Registration will be open until 1 May, 15:30 (UK time)
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Merike Blofield, GIGA Institute of Latin American Studies, Germany
Alberto Diaz-Cayeros, Stanford University, USA
Javier Lezaún, Institute for Science, Innovation and Society, Oxford
Chair: Eduardo Posada-Carbó, LAC, Oxford, UK
Merike Blofield is the Director of the Institute of Latin American Studies at GIGA in Germany. A native of Finland, she has lived in Canada, Chile, Brazil, Argentina and the United States. Her publications include two-single-authored books (Care Work and Class: Domestic Workers’ Struggle for Equal Rights in Latin America, Pennsylvania State University Press, 2012; The Politics of Moral Sin: Abortion and Divorce in Spain, Chile and Argentina, Routledge, 2006), and one edited volume (The Great Gap: Inequality and the Politics of Redistribution in Latin America, Pennsylvania State University Press, 2011). Care Work and Class won the National Women’s Studies Association Sara A. Whaley Book Award for 2013. Among other journals, she has published in Comparative Politics, Latin American Research Review and Social Politics, and has directed projects funded by the Ford Foundation (2007-2009) and Fundação de Amparo à Pesquisa do São Paulo.
Alberto Diaz-Cayeros is the Director of the Center for Latin American Studies at the University of Stanford in the USA. From 2008 to 2013 he was Associate Professor at the University of California, San Diego, and Director of the Center for US-Mexico Studies. He was an assistant professor of political science at Stanford from 2001-2008, before which he served as an assistant professor of political science at the University of California, Los Angeles. Diaz-Cayeros has also served as a researcher at Centro de Investigacion Para el Desarrollo, A.C. in Mexico from 1997-1999. He earned his Ph.D at Duke University in 1997. His work has focused on federalism, poverty and violence in Latin America, and Mexico in particular. He has published widely in Spanish and English. His book Federalism, Fiscal Authority and Centralization in Latin America was published by Cambridge University Press in 2007 (reprinted 2016). His latest book (with Federico Estevez and Beatriz Magaloni) is: The Political Logic of Poverty Relief Electoral Strategies and Social Policy in Mexico (2016).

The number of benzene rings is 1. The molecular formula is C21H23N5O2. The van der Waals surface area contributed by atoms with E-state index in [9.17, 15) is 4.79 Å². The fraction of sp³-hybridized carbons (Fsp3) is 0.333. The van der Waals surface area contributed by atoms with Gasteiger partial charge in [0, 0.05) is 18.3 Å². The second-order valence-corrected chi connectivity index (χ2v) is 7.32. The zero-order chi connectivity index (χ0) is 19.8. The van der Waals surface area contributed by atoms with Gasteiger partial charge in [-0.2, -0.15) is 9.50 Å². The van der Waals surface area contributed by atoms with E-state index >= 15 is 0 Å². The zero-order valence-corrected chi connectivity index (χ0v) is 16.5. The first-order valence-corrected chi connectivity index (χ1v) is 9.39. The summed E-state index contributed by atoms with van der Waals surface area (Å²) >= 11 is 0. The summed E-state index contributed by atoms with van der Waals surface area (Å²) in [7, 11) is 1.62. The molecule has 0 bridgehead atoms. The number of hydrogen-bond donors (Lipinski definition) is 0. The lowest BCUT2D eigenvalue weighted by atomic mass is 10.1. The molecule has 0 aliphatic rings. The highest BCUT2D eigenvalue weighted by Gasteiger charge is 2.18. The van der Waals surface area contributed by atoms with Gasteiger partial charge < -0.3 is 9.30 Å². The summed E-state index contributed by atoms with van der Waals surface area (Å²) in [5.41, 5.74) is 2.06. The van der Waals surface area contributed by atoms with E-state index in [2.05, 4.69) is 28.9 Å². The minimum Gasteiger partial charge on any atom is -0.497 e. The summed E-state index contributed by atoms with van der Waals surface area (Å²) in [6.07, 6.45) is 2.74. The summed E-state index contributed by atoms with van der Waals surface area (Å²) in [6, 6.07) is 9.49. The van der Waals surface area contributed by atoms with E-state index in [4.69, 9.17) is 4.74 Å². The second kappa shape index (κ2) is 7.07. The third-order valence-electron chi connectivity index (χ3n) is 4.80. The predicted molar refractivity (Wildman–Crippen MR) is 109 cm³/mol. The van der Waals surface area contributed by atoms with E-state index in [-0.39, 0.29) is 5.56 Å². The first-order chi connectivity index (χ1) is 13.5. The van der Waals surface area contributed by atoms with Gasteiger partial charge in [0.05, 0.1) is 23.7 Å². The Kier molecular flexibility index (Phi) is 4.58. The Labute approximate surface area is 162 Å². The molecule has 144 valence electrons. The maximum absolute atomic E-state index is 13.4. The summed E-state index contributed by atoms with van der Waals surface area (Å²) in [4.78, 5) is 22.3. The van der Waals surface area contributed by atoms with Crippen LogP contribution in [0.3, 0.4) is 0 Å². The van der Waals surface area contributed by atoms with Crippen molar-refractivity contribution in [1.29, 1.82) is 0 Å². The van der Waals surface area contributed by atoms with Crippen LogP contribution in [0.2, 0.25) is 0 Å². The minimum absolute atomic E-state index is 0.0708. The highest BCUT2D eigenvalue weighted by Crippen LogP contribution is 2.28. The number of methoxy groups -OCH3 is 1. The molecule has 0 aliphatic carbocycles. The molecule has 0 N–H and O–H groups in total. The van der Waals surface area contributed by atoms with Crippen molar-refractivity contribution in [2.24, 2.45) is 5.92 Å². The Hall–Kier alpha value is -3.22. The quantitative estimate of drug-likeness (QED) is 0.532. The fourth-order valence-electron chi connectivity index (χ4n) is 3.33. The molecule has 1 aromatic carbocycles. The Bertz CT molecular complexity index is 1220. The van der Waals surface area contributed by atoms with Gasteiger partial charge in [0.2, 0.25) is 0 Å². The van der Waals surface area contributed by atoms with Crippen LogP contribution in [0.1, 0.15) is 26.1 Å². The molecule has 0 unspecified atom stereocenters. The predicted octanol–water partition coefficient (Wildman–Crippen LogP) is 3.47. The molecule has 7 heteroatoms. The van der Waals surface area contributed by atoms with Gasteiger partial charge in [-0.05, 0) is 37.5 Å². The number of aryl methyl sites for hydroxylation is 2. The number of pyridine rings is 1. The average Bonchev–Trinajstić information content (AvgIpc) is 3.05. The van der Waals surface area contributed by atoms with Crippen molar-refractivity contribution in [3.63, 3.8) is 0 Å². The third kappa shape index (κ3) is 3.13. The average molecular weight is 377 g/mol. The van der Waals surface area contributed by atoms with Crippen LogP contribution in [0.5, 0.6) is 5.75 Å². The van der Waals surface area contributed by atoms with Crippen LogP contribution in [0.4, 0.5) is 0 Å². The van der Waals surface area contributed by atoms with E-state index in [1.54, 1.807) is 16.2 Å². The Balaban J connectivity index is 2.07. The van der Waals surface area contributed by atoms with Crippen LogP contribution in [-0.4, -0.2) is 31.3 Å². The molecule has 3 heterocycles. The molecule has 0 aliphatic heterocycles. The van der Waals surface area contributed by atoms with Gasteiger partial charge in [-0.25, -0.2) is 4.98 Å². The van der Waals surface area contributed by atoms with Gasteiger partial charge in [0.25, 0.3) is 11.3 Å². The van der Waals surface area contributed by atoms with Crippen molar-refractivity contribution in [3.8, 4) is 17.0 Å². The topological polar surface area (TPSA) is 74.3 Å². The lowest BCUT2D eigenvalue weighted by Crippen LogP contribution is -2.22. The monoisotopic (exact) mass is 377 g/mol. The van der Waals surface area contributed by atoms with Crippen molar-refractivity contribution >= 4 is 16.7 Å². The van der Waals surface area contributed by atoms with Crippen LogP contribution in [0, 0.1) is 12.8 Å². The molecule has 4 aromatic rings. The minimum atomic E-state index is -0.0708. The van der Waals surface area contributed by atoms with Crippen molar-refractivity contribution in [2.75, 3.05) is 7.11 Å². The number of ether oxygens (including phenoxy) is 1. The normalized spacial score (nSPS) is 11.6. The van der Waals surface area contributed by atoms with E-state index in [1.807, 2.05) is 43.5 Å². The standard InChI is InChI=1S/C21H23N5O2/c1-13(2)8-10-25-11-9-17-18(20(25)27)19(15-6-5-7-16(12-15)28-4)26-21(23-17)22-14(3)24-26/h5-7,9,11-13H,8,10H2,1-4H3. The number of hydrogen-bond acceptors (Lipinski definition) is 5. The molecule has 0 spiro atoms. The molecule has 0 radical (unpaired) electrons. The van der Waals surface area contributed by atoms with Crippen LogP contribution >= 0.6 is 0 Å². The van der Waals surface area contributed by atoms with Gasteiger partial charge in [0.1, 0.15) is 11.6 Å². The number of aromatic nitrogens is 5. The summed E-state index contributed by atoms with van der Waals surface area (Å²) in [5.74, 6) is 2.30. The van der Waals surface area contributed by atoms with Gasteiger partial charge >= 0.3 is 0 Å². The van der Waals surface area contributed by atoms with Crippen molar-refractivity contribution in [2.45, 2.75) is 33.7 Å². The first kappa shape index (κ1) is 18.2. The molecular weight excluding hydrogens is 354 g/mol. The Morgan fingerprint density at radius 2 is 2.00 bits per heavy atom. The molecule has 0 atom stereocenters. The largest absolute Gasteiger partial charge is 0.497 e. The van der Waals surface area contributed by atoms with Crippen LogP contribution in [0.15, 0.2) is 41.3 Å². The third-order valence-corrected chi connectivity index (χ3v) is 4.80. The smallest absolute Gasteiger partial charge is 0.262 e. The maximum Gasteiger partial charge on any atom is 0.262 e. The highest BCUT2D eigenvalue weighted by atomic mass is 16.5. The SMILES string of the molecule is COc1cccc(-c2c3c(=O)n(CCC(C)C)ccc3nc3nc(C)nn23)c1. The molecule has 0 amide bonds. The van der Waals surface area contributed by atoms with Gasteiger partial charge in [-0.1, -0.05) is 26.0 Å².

Javier Lezaun is Associate Professor in the School of Anthropology and Museum Ethnography, Director of the Institute for Science, Innovation and Society, and Governing Body Fellow at Kellogg College. Javier joined the Oxford faculty in 2008, after stints at the London School of Economics and Amherst College. He received a PhD in Science and Technology Studies from Cornell University. His research focuses on the intersection of science and politics. Most of his current work focuses on scientific and political change in the context of global health interventions, specifically those targeting mosquito-borne diseases. This work includes ethnographic investigations into the work of entomologists and the impact of urban mosquito control programmes, as well as research on the governance of transgenic and gene drive technologies for the suppression of insect vectors. He is currently co-PI of the project Acting in an uncertain world: Mapping public health responses to the Zika epidemic in Brazil, in collaboration with colleagues at the Oswaldo Cruz Foundation (Fiocruz). The project, funded by the British Council’s Newton Fund, examines the evolution of public policy and scientific research in response to the outbreak of Zika virus in Brazil in 2015.
Eduardo Posada-Carbó is Professor of the History and Politics of Latin America at the Oxford School of Global and Area Studies and Director of the Oxford Latin American Centre.